Berlin-based artist Anna Lea Hucht creates drawings, watercolors and ceramics with solemn, and sometimes sinister undertones. The works have an aesthetic lightness which betrays their more disquieting subjects. Upon first look, Hucht’s domestic scenes are peaceful, tame. However, closer observation reveals individuals forlorn, lost among the trinkets and knickknacks that fill their homes. Hucht’s artworks are intriguing for their exacting detail that lends a specific personality and history to the people depicted. For example, Hucht offers clues about a woman seen behind a bookshelf containing a flask and beaded fringe lamp situated between ceramic vases and kitsch figurines.
Conrad Roset is a watercolor and ink artist based out of his studio in Barcelona, Spain. Roset, who was profoundly influenced at a young age by the enigmatic Expressionist, Egon Scheile, explores the sensuality and fragility of the feminine form. Roset’s new paintings are a continuation of his “Muses” project, in which the artist searches for beauty in the effects of the watercolor and black India ink washes.
Moscow based artist Dima Rebus paints subdued watercolors of urban life as envisioned by his subjects. Here, life is occupied by situations that are humorous, but also full of uncertainty and fear. In surreal, slightly unsettling scenes, we find young people sleeping in and forgetting their chores while newer works have more serious implications. Titles such as “Life in my city implies heavy consumption of carbohydrates” also imply the artist’s reservations and concerns about environmental issues.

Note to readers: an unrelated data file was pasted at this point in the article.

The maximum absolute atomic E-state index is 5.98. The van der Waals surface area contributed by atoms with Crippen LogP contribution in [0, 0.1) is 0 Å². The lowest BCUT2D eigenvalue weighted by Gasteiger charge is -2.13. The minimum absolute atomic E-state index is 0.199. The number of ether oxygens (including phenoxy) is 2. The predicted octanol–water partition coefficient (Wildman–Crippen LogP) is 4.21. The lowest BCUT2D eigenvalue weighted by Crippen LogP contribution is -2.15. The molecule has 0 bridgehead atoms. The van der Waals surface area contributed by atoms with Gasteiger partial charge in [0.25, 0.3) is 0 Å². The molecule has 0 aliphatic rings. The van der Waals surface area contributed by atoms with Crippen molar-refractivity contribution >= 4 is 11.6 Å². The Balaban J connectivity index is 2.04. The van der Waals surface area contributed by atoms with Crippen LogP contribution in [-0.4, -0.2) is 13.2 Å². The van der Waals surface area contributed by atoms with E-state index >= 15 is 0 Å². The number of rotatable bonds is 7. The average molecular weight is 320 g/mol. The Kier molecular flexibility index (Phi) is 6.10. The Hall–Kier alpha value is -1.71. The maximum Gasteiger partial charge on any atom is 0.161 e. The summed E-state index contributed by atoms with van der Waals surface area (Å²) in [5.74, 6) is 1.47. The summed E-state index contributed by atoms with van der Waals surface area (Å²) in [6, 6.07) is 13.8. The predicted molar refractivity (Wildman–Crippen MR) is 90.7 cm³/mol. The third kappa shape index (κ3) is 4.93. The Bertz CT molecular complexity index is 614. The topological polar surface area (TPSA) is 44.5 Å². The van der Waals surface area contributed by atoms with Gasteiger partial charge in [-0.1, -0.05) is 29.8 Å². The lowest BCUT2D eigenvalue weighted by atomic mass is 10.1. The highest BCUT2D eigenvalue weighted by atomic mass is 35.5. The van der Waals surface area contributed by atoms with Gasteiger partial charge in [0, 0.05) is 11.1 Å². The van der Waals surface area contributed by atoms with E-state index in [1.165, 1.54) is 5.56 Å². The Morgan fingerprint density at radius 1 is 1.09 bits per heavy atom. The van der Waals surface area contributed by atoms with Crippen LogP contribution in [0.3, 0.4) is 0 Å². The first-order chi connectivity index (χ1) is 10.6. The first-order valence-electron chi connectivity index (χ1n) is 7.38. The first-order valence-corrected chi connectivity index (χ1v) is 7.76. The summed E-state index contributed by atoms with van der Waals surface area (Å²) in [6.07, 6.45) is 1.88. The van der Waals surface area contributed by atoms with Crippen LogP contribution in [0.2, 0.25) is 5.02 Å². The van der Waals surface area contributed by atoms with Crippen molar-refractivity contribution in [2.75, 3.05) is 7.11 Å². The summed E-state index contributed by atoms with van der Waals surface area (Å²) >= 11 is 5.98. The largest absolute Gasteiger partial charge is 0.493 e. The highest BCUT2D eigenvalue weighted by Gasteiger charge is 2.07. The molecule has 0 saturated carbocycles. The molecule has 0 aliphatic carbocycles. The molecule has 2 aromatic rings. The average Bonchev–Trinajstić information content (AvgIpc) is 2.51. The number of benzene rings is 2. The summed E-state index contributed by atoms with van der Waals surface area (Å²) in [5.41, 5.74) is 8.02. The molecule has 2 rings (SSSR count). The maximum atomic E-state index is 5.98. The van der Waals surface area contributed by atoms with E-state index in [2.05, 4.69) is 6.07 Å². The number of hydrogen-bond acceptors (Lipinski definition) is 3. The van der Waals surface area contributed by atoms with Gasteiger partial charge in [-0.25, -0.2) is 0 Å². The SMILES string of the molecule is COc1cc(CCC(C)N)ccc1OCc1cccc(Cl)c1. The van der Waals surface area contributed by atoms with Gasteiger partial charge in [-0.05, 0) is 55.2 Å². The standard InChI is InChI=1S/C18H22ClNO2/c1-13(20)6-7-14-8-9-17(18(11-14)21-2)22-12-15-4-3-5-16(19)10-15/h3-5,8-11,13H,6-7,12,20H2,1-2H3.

Hi-Fructose’s own Annie Owens just released a new limited edition print of her “Yee Naaldlooshi (Skinwalker)” by Pressure Printing. At their blog, Pressure Printing writes, “When we saw Annie’s Skinwalker watercolor on Instagram almost a year ago, we were entranced. And we weren’t alone – when we re-grammed it it garnered more likes than anything we’d posted before, and still has more likes than anything we’ve posted since. Small wonder: the Navajo witch who can transform into any animal she chooses is a being both evil and mysterious, and Annie’s painting embodies that magic.”
Oakland based painter Max Kauffman (covered here) seeks to find peace in his soft, loose watercolors that reflect chaos. This journey often leads him to colorful, abstract structures like houses, which he calls his “sanctuaries”. In his artist statement, he says, “The world I portray is sometimes yours and mine and sometimes a more magical place – I call it future primitive. It is a potential path or maybe just a way to reconnect with more pure ideas of culture from our past. It is knowing empires crumble, but accepting the growth that emerges in the aftermath.” His latest series of paintings for “Beautiful Squalor”, now on view at Parlor Gallery in New Jersey, seems to find them in a state of visual disintegration.
Jeff Soto (HF Vol. 18) celebrated his first solo exhibition in Los Angeles since 2009 on Saturday night with “Nightgardens” at KP Projects/MKG. We recently discussed the exhibition with Soto in our studio visit here, where Soto shared his continued interest in landscapes: “Nightgardens” is an exploration of the magic and mystery in life coupled very loosely with the tradition of landscape painting. For this show I am using the concept of “nighttime” as a symbol of the unknown. I’m working on creating an imaginary world of magic, monsters and daydreams that exists in a different time and place, yet alludes to issues in our chaotic modern world.”